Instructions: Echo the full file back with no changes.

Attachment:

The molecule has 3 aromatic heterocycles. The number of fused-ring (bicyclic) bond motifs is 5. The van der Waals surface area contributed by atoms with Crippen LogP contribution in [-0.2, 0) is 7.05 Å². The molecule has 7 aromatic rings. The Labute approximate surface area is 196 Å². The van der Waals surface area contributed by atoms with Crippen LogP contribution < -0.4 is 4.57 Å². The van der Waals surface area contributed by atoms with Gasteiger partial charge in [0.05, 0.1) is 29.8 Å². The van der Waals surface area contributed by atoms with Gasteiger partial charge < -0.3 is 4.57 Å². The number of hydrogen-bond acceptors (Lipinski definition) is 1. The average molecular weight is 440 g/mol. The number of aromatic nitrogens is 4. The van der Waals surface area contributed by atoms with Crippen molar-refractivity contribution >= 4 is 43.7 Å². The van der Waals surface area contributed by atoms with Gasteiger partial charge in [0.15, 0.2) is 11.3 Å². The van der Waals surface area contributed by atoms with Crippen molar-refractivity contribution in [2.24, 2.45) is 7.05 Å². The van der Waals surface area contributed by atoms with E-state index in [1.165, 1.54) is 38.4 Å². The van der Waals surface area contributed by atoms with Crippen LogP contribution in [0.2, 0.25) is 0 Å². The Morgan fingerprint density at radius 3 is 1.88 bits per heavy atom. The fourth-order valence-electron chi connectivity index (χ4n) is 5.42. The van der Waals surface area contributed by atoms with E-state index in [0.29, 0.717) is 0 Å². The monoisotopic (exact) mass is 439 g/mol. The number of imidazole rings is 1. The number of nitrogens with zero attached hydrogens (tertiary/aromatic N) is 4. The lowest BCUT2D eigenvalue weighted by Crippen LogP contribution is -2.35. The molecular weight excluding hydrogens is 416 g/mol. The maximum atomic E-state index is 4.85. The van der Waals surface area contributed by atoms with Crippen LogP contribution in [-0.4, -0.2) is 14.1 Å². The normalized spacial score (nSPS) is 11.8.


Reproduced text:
The molecule has 3 aromatic heterocycles. The number of fused-ring (bicyclic) bond motifs is 5. The van der Waals surface area contributed by atoms with Crippen LogP contribution in [-0.2, 0) is 7.05 Å². The molecule has 7 aromatic rings. The Labute approximate surface area is 196 Å². The van der Waals surface area contributed by atoms with Crippen LogP contribution < -0.4 is 4.57 Å². The van der Waals surface area contributed by atoms with Gasteiger partial charge in [0.05, 0.1) is 29.8 Å². The van der Waals surface area contributed by atoms with Gasteiger partial charge < -0.3 is 4.57 Å². The number of hydrogen-bond acceptors (Lipinski definition) is 1. The average molecular weight is 440 g/mol. The number of aromatic nitrogens is 4. The van der Waals surface area contributed by atoms with Crippen molar-refractivity contribution >= 4 is 43.7 Å². The van der Waals surface area contributed by atoms with Gasteiger partial charge in [0.15, 0.2) is 11.3 Å². The van der Waals surface area contributed by atoms with Crippen molar-refractivity contribution in [2.24, 2.45) is 7.05 Å². The van der Waals surface area contributed by atoms with E-state index in [1.165, 1.54) is 38.4 Å². The van der Waals surface area contributed by atoms with Crippen LogP contribution in [0.2, 0.25) is 0 Å². The Morgan fingerprint density at radius 3 is 1.88 bits per heavy atom. The fourth-order valence-electron chi connectivity index (χ4n) is 5.42. The van der Waals surface area contributed by atoms with E-state index in [0.29, 0.717) is 0 Å². The monoisotopic (exact) mass is 439 g/mol. The number of imidazole rings is 1. The number of nitrogens with zero attached hydrogens (tertiary/aromatic N) is 4. The lowest BCUT2D eigenvalue weighted by Crippen LogP contribution is -2.35. The molecular weight excluding hydrogens is 416 g/mol. The maximum atomic E-state index is 4.85. The van der Waals surface area contributed by atoms with Crippen LogP contribution in [-0.4, -0.2) is 14.1 Å². The normalized spacial score (nSPS) is 11.8.